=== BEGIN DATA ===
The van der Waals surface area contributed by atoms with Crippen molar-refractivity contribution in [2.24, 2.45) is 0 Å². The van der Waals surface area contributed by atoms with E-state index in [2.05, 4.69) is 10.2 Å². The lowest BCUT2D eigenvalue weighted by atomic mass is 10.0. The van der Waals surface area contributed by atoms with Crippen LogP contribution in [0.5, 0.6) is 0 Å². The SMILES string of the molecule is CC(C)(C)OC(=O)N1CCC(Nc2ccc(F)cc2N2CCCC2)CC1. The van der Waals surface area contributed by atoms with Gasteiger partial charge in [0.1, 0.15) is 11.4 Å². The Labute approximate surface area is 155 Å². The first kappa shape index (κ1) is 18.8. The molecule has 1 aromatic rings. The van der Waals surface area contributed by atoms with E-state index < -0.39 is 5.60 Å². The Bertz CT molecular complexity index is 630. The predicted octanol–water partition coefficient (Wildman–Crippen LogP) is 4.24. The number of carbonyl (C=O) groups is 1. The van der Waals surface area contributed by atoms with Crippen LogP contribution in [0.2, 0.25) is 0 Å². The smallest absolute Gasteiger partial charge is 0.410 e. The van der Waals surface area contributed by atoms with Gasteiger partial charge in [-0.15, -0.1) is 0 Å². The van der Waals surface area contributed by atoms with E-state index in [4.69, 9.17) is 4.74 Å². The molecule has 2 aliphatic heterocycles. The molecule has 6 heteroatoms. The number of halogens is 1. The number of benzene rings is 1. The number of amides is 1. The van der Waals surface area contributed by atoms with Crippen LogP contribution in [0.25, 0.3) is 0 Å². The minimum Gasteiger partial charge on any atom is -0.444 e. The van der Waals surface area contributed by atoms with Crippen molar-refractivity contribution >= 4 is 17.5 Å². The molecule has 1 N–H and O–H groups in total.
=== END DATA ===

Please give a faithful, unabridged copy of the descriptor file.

The van der Waals surface area contributed by atoms with Crippen molar-refractivity contribution in [2.24, 2.45) is 0 Å². The van der Waals surface area contributed by atoms with E-state index in [2.05, 4.69) is 10.2 Å². The lowest BCUT2D eigenvalue weighted by atomic mass is 10.0. The van der Waals surface area contributed by atoms with Crippen LogP contribution in [0.5, 0.6) is 0 Å². The SMILES string of the molecule is CC(C)(C)OC(=O)N1CCC(Nc2ccc(F)cc2N2CCCC2)CC1. The van der Waals surface area contributed by atoms with Gasteiger partial charge in [0.1, 0.15) is 11.4 Å². The Labute approximate surface area is 155 Å². The first kappa shape index (κ1) is 18.8. The molecule has 1 aromatic rings. The van der Waals surface area contributed by atoms with E-state index < -0.39 is 5.60 Å². The Bertz CT molecular complexity index is 630. The predicted octanol–water partition coefficient (Wildman–Crippen LogP) is 4.24. The number of carbonyl (C=O) groups is 1. The van der Waals surface area contributed by atoms with Crippen LogP contribution in [0.2, 0.25) is 0 Å². The smallest absolute Gasteiger partial charge is 0.410 e. The van der Waals surface area contributed by atoms with Gasteiger partial charge in [-0.15, -0.1) is 0 Å². The van der Waals surface area contributed by atoms with E-state index in [4.69, 9.17) is 4.74 Å². The molecule has 2 aliphatic heterocycles. The molecule has 6 heteroatoms. The number of halogens is 1. The number of benzene rings is 1. The number of amides is 1. The van der Waals surface area contributed by atoms with Crippen LogP contribution in [0.25, 0.3) is 0 Å². The minimum Gasteiger partial charge on any atom is -0.444 e. The van der Waals surface area contributed by atoms with Crippen molar-refractivity contribution >= 4 is 17.5 Å². The molecule has 1 N–H and O–H groups in total.